Absolutely! It is absolutely possible to buy a house in Italy even if you are not a resident, even with the prima casa tax breaks. The process of buying a property in Italy does not depend much on your state of residence. However, there are some factors to consider, such as nationality and any reciprocity agreements between your country and Italy.
Buying property in Italy can be quite challenging for foreigners due to taxes and bureaucratic hurdles. To assist you in this process, we have compiled a guide specifically for buyers who are considering purchasing a home in Italy.
Requirements for foreigners buying property in Italy
When it comes to buying a home in Italy, non-Italian citizens must meet certain criteria;
1. Residence permit; if the buyer currently resides in Italy, they must have a residence permit along with their family members.
2. If the buyer does not have resident status in Italy, his home country must have an international agreement with Italy that allows the purchase of real estate according to the principle of reciprocity (which means that Italians must also be able to purchase real estate in the buyer’s home country). You can check the existence of such an agreement on the Ministry of Foreign Affairs website.
If you are a foreigner who is a citizen of the EU, an EEA country or has been a resident of Italy for more than three years, you can purchase real estate without any restrictions. To complete the purchase, both residents and nonresidents must obtain a tax code called a “Codice Fiscale.” Although it is necessary to have a passport to travel to Italy and physically visit the property, it is technically possible to purchase a home through tours. A bank account is required to transfer the funds needed to pay the agreed upon amount and any associated fees and taxes. You can find out how to open a bank account in Italy for this purpose.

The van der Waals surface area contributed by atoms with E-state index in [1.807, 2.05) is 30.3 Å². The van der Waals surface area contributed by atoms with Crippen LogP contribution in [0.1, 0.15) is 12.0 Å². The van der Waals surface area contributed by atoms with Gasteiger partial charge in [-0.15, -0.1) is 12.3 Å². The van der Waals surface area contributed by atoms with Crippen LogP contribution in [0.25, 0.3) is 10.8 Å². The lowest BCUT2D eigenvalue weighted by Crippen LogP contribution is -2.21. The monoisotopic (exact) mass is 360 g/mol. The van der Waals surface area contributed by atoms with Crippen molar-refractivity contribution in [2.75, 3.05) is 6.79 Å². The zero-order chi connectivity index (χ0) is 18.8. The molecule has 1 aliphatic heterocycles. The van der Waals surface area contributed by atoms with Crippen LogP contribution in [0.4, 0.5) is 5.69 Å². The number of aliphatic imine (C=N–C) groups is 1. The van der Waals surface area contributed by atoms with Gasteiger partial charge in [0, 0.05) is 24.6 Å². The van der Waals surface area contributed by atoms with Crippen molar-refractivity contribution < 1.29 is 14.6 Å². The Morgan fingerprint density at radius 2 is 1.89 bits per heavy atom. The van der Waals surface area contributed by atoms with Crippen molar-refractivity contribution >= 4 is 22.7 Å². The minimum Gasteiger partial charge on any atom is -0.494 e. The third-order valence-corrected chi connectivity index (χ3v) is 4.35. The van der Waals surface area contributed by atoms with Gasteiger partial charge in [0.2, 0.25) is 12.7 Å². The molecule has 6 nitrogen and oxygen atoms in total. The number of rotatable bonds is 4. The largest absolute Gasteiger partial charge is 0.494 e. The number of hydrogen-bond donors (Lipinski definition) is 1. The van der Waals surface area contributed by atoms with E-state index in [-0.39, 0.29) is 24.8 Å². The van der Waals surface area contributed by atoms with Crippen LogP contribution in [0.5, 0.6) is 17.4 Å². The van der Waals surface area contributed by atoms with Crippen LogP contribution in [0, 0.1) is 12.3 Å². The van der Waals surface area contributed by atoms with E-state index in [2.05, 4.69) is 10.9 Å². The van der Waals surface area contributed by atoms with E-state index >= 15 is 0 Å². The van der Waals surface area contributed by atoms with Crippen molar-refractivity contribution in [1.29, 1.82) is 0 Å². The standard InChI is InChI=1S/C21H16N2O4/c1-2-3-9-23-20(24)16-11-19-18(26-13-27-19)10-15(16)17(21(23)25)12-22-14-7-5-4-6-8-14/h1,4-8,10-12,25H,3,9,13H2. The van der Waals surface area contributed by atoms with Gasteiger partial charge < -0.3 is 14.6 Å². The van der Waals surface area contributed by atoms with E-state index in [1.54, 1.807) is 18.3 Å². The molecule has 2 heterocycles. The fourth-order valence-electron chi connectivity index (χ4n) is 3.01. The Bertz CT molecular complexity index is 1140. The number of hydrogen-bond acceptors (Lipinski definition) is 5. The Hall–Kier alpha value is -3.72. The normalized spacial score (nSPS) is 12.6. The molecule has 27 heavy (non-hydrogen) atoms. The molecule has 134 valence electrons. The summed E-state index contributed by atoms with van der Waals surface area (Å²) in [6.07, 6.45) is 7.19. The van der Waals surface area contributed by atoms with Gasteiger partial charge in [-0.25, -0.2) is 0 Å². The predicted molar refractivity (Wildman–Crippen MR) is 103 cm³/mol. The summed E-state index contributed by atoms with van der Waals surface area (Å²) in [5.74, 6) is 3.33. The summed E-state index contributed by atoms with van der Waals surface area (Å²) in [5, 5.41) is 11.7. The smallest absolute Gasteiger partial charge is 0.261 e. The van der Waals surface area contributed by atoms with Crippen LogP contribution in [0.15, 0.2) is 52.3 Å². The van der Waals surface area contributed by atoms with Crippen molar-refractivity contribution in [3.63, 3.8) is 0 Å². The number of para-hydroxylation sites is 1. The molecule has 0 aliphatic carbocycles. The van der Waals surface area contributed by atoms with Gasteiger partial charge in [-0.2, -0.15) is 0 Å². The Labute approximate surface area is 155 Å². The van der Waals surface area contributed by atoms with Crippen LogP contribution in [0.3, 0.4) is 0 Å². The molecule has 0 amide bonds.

The steps of buying
When buying property in Italy as a foreigner, you need to follow three steps;
1. Purchase proposal; this is an offer that includes the terms of the transaction, such as the contact details of the parties involved, the details of the property and the amount agreed upon.
2. Preliminary contract of sale; once the proposal is accepted, a written agreement known as the contract of sale is entered into. The contract outlines the terms of the purchase. It includes provisions for the payment of a deposit.
Here are some possible challenges foreigners may encounter when purchasing a home in Italy;
1. Language barrier; if a foreigner does not understand Italian, it is important that they inform the notary. Interpreters must be present during the buying and selling process and an official translation of the deed into the buyer’s language must be provided.
2. Absentee buyer; if the buyer is not physically present in Italy at the time of purchase, he or she can still complete the transaction through a proxy. This means delegating someone to act on his behalf.
3.. Taxes; regardless of nationality, anyone buying property in Italy must pay the taxes and fees associated with the purchase, such as registration, mortgage and cadastral taxes.
These considerations are crucial for foreigners buying property in Italy.
People from other countries can also enjoy the benefits of buying a home in Italy if they meet the requirements defined by Italian law. These requirements include that the property be a residence, not classified as luxury and located in the municipality where the buyer currently resides or will reside within 18 months. In addition, the buyer must not own any property, partial or bare ownership.
Here are the specific details;
1. If you purchase a home from an individual who is not a construction company or from a construction company after more than 4 years after completion of construction;
Registration tax: 2% of the cadastral value of the dwelling.
Fixed mortgage and cadastral taxes: 50 euros each.
2. If you buy from a builder within 4 years after completion of construction;
VAT (Value Added Tax); 4%.
Fixed registration tax; 200 euros
Fixed mortgage and cadastral taxes: 200 euros each.
However, if the property is classified as luxury or does not qualify as a “house,” you will have to pay fixed amounts for registration, cadastral and mortgage taxes if the transaction is subject to VAT. If the VAT is exempt, these taxes will be proportional. 9% tax.